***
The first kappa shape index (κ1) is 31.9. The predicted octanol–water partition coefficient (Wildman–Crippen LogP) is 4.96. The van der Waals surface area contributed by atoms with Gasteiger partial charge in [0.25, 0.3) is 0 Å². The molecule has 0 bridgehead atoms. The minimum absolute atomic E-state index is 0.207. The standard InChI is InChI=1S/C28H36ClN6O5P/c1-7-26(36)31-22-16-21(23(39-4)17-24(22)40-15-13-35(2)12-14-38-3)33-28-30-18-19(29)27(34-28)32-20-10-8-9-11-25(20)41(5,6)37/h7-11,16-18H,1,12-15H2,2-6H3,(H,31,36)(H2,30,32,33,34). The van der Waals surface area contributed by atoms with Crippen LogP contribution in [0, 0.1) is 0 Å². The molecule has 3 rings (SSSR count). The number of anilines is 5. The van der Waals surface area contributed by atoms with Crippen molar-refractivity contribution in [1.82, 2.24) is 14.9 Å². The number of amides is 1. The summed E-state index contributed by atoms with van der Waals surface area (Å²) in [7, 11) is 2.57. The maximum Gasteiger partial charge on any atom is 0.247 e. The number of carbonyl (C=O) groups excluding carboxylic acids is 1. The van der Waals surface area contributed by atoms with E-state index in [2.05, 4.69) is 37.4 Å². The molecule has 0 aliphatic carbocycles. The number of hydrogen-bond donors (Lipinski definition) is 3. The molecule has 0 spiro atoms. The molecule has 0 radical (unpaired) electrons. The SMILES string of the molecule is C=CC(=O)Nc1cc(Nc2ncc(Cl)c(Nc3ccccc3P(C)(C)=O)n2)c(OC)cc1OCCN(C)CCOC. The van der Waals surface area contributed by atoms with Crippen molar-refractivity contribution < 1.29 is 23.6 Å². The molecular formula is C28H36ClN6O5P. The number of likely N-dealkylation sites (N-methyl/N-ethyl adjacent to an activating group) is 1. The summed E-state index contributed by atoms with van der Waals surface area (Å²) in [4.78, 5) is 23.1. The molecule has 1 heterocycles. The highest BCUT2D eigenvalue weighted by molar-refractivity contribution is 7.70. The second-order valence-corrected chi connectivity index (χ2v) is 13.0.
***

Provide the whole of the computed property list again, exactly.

The first kappa shape index (κ1) is 31.9. The predicted octanol–water partition coefficient (Wildman–Crippen LogP) is 4.96. The van der Waals surface area contributed by atoms with Gasteiger partial charge in [0.25, 0.3) is 0 Å². The molecule has 0 bridgehead atoms. The minimum absolute atomic E-state index is 0.207. The standard InChI is InChI=1S/C28H36ClN6O5P/c1-7-26(36)31-22-16-21(23(39-4)17-24(22)40-15-13-35(2)12-14-38-3)33-28-30-18-19(29)27(34-28)32-20-10-8-9-11-25(20)41(5,6)37/h7-11,16-18H,1,12-15H2,2-6H3,(H,31,36)(H2,30,32,33,34). The van der Waals surface area contributed by atoms with Crippen LogP contribution in [0, 0.1) is 0 Å². The molecule has 3 rings (SSSR count). The number of anilines is 5. The van der Waals surface area contributed by atoms with Crippen molar-refractivity contribution in [1.82, 2.24) is 14.9 Å². The number of amides is 1. The summed E-state index contributed by atoms with van der Waals surface area (Å²) in [7, 11) is 2.57. The maximum Gasteiger partial charge on any atom is 0.247 e. The number of carbonyl (C=O) groups excluding carboxylic acids is 1. The van der Waals surface area contributed by atoms with E-state index in [2.05, 4.69) is 37.4 Å². The molecule has 0 aliphatic carbocycles. The number of hydrogen-bond donors (Lipinski definition) is 3. The molecule has 0 spiro atoms. The molecule has 0 radical (unpaired) electrons. The SMILES string of the molecule is C=CC(=O)Nc1cc(Nc2ncc(Cl)c(Nc3ccccc3P(C)(C)=O)n2)c(OC)cc1OCCN(C)CCOC. The van der Waals surface area contributed by atoms with Crippen molar-refractivity contribution < 1.29 is 23.6 Å². The molecular formula is C28H36ClN6O5P. The number of likely N-dealkylation sites (N-methyl/N-ethyl adjacent to an activating group) is 1. The summed E-state index contributed by atoms with van der Waals surface area (Å²) in [4.78, 5) is 23.1. The molecule has 1 heterocycles. The highest BCUT2D eigenvalue weighted by molar-refractivity contribution is 7.70. The second-order valence-corrected chi connectivity index (χ2v) is 13.0.